|Bengals running back Cedric Benson returns to the lineup this week. He has rushed for 458 yards on 117 attempts and two TDs in 2011.|
NASHVILLE, Tenn. — Tennessee's ability to stop the run early has been an informative metric for outcomes this season.
The Titans allowed 45 total yards rushing against Baltimore, 59 total yards against Denver, 84 total yards at Cleveland and contained Indianapolis to 69 yards rushing until the fourth quarter when quarterback Curtis Painter scrambled for about half of the Colts' 158 rushing yards.
Tennessee won all four of those games, but lost when giving up yards on the ground before halftime. The Titans surrendered 89 of 163 total rushing yards to Jacksonville, 114 of 174 rushing yards to Pittsburgh and 83 of 222 rushing yards to Houston in the first halves of those losses this season.
"You've got to stop the run," Titans defensive coordinator Jerry Gray said Thursday. "Anytime a team can run the football and pass, play-action pass is going to show up and then you've got to defend the whole field. That's really what no coordinator wants to do."
The winless Colts used a pass-first approach — throwing on their first eight plays — Sunday in a 27-10 Titans victory at LP Field. Cincinnati (5-2), however, prefers balance rush and pass attempts.
Cedric Benson has rushed 117 times for 458 yards (3.9 per carry) and two touchdowns. The Bengals have rushed 194 times this season and attempted 230 passes.
"You've got to dominate the run more than you've got to worry about the pass, so once you stop the run and get them one-dimensional, the game becomes easier," rookie defensive tackle Jurrell Casey said. "But if you let them keep on running up and down on you, and they've also got a passing game, it's tough to play like that. What we're doing is trying to shut down their run and make them pass the ball."
Rookie Andy Dalton has attempted 218 of Cincinnati's passes and completed 136 of those attempts (62.4 percent) for 1,479 yards. Dalton has thrown nine touchdowns and seven interceptions and has a passer rating of 82.7.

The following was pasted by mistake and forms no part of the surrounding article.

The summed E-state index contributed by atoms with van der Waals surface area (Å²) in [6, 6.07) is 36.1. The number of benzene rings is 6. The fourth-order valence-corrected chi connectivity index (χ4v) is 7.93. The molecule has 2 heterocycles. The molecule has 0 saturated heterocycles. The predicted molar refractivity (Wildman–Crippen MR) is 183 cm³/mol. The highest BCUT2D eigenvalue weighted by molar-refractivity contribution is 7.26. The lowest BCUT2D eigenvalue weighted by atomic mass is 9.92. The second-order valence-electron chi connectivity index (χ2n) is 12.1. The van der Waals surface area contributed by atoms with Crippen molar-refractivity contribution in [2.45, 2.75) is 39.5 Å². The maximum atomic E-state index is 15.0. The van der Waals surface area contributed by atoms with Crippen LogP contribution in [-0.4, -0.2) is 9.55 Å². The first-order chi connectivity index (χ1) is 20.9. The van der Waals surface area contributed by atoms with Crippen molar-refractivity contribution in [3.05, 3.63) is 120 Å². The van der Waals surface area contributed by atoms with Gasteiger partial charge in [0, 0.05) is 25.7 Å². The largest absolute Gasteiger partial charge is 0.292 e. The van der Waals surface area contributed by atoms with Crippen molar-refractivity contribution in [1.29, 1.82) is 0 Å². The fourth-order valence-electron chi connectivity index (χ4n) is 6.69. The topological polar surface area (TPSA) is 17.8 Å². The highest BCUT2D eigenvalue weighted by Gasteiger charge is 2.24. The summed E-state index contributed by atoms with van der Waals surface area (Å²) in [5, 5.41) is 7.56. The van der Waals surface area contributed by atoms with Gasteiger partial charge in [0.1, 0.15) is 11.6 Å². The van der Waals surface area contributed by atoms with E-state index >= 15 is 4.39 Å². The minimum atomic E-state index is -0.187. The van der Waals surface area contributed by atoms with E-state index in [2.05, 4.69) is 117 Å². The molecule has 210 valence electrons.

Tennessee players and coaches complemented the job that Dalton has done so far, but said they want to force him to beat them Sunday and increase the level of pressure against Dalton.
"They're a running team," rookie defensive tackle Karl Klug said. "They want to get the running game started and if we can win first down, and get them in predictable (situations), then we can rush the passer."
Klug and Jason Jones each sacked Colts quarterback Curtis Painter last week, and Tennessee defenders pressured Painter six times, knocked away 12 of his 49 pass attempts and intercepted him twice. Klug's team-leading third sack of the season put Indianapolis in a fourth-and-19 from its own seven-yard-line and immediately preceded Patrick Bailey blocking a Pat McAfee punt that Titans cornerback Jason McCourty recovered in the end zone for his first career touchdown.
"It feels great, but that's just a credit to the defensive backs," Klug said of his sack. "I think everyone feeds off the defense, I guess. When you can get an opposing offense to go three-and-out, that kind of rallies the whole team."
Gray said Klug and Jones are capable of doing great things in one-on-one situations, especially with matchups against interior offensive linemen. More of the same would be fine with Klug and Jones, who has split plays this season at defensive end and moved inside during expected pass situations.
"Coach Gray and (defensive line) Coach (Tracy) Rocker preach about that: Whoever is one-on-one has to win it," Klug said. "Anytime you do get a one-on-one, it's definitely a lot better when you have a center or a guard on you."